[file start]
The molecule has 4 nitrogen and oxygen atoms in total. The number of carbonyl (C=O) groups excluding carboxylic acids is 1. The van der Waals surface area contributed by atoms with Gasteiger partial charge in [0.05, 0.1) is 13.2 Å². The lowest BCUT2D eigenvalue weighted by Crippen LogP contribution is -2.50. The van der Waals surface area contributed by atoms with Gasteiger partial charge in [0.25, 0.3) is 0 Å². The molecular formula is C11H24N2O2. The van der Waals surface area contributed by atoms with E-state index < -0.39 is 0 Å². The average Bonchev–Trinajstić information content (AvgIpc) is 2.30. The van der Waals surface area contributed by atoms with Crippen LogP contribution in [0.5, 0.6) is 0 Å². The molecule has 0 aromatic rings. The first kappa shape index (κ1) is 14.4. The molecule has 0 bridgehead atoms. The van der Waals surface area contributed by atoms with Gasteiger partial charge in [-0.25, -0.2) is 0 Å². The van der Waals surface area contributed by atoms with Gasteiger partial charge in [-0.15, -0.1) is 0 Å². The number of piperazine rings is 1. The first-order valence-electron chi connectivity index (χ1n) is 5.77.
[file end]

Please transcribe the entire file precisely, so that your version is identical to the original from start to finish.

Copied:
The molecule has 4 nitrogen and oxygen atoms in total. The number of carbonyl (C=O) groups excluding carboxylic acids is 1. The van der Waals surface area contributed by atoms with Gasteiger partial charge in [0.05, 0.1) is 13.2 Å². The lowest BCUT2D eigenvalue weighted by Crippen LogP contribution is -2.50. The van der Waals surface area contributed by atoms with Gasteiger partial charge in [0.25, 0.3) is 0 Å². The molecular formula is C11H24N2O2. The van der Waals surface area contributed by atoms with E-state index < -0.39 is 0 Å². The average Bonchev–Trinajstić information content (AvgIpc) is 2.30. The van der Waals surface area contributed by atoms with Crippen LogP contribution in [0.5, 0.6) is 0 Å². The molecule has 0 aromatic rings. The first kappa shape index (κ1) is 14.4. The molecule has 0 bridgehead atoms. The van der Waals surface area contributed by atoms with Gasteiger partial charge in [-0.25, -0.2) is 0 Å². The van der Waals surface area contributed by atoms with Gasteiger partial charge in [-0.15, -0.1) is 0 Å². The number of piperazine rings is 1. The first-order valence-electron chi connectivity index (χ1n) is 5.77.